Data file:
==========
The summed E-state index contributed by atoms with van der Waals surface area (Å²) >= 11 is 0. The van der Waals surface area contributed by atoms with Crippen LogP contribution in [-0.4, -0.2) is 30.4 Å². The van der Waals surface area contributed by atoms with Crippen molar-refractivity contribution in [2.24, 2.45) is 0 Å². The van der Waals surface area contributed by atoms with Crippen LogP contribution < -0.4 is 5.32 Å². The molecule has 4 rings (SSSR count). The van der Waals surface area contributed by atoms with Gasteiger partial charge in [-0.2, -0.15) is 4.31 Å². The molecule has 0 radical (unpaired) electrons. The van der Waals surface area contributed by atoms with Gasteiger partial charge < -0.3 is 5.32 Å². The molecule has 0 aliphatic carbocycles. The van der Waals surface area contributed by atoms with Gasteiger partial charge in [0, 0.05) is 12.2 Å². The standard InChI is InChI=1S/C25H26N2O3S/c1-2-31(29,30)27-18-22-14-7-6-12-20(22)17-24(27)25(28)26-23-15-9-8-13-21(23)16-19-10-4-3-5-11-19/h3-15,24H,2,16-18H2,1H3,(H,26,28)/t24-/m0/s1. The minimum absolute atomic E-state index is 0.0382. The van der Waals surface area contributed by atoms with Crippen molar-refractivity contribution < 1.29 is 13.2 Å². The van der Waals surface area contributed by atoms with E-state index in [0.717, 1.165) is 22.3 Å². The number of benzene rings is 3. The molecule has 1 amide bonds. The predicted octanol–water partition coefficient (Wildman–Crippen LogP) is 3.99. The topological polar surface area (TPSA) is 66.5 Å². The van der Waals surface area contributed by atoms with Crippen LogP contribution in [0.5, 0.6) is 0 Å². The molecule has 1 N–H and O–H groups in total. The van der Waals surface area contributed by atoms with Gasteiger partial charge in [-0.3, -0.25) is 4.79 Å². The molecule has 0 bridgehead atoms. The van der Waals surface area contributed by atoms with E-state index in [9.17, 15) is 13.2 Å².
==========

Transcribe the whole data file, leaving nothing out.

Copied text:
The summed E-state index contributed by atoms with van der Waals surface area (Å²) >= 11 is 0. The van der Waals surface area contributed by atoms with Crippen LogP contribution in [-0.4, -0.2) is 30.4 Å². The van der Waals surface area contributed by atoms with Crippen molar-refractivity contribution in [2.24, 2.45) is 0 Å². The van der Waals surface area contributed by atoms with Crippen LogP contribution < -0.4 is 5.32 Å². The molecule has 4 rings (SSSR count). The van der Waals surface area contributed by atoms with Gasteiger partial charge in [-0.2, -0.15) is 4.31 Å². The molecule has 0 radical (unpaired) electrons. The van der Waals surface area contributed by atoms with Gasteiger partial charge < -0.3 is 5.32 Å². The molecule has 0 aliphatic carbocycles. The van der Waals surface area contributed by atoms with Gasteiger partial charge in [0, 0.05) is 12.2 Å². The standard InChI is InChI=1S/C25H26N2O3S/c1-2-31(29,30)27-18-22-14-7-6-12-20(22)17-24(27)25(28)26-23-15-9-8-13-21(23)16-19-10-4-3-5-11-19/h3-15,24H,2,16-18H2,1H3,(H,26,28)/t24-/m0/s1. The minimum absolute atomic E-state index is 0.0382. The van der Waals surface area contributed by atoms with Crippen molar-refractivity contribution < 1.29 is 13.2 Å². The van der Waals surface area contributed by atoms with E-state index in [0.717, 1.165) is 22.3 Å². The number of benzene rings is 3. The molecule has 1 amide bonds. The predicted octanol–water partition coefficient (Wildman–Crippen LogP) is 3.99. The topological polar surface area (TPSA) is 66.5 Å². The van der Waals surface area contributed by atoms with Crippen LogP contribution in [0.5, 0.6) is 0 Å². The molecule has 1 N–H and O–H groups in total. The van der Waals surface area contributed by atoms with Gasteiger partial charge in [-0.3, -0.25) is 4.79 Å². The molecule has 0 bridgehead atoms. The van der Waals surface area contributed by atoms with E-state index in [9.17, 15) is 13.2 Å².